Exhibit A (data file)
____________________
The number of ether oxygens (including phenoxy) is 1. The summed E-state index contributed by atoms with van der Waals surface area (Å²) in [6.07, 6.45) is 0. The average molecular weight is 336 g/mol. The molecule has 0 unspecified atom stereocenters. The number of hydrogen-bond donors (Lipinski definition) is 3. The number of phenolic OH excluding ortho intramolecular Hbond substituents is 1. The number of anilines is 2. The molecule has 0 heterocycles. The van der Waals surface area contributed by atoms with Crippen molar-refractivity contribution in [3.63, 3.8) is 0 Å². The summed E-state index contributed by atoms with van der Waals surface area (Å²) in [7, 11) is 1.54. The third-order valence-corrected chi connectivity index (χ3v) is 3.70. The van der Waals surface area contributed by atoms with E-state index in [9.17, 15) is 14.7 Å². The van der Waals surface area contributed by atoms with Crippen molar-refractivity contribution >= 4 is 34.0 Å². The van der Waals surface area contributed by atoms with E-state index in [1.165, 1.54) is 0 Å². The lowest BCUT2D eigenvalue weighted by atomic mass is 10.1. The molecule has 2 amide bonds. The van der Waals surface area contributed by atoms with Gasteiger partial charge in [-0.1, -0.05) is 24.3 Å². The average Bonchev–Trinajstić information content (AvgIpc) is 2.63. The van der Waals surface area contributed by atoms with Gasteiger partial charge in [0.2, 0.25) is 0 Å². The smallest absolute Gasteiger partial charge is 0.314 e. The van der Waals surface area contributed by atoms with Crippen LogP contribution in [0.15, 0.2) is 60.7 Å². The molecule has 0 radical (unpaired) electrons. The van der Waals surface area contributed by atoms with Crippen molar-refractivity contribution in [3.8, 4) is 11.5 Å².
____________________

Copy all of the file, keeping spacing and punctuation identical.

The number of ether oxygens (including phenoxy) is 1. The summed E-state index contributed by atoms with van der Waals surface area (Å²) in [6.07, 6.45) is 0. The average molecular weight is 336 g/mol. The molecule has 0 unspecified atom stereocenters. The number of hydrogen-bond donors (Lipinski definition) is 3. The number of phenolic OH excluding ortho intramolecular Hbond substituents is 1. The number of anilines is 2. The molecule has 0 heterocycles. The van der Waals surface area contributed by atoms with Crippen molar-refractivity contribution in [3.63, 3.8) is 0 Å². The summed E-state index contributed by atoms with van der Waals surface area (Å²) in [7, 11) is 1.54. The third-order valence-corrected chi connectivity index (χ3v) is 3.70. The van der Waals surface area contributed by atoms with E-state index in [9.17, 15) is 14.7 Å². The van der Waals surface area contributed by atoms with Crippen molar-refractivity contribution >= 4 is 34.0 Å². The van der Waals surface area contributed by atoms with E-state index in [1.165, 1.54) is 0 Å². The lowest BCUT2D eigenvalue weighted by atomic mass is 10.1. The molecule has 2 amide bonds. The van der Waals surface area contributed by atoms with Gasteiger partial charge in [-0.1, -0.05) is 24.3 Å². The average Bonchev–Trinajstić information content (AvgIpc) is 2.63. The van der Waals surface area contributed by atoms with Gasteiger partial charge in [0.2, 0.25) is 0 Å². The smallest absolute Gasteiger partial charge is 0.314 e. The van der Waals surface area contributed by atoms with Crippen LogP contribution in [0.15, 0.2) is 60.7 Å². The molecule has 0 radical (unpaired) electrons. The van der Waals surface area contributed by atoms with Crippen molar-refractivity contribution in [3.8, 4) is 11.5 Å².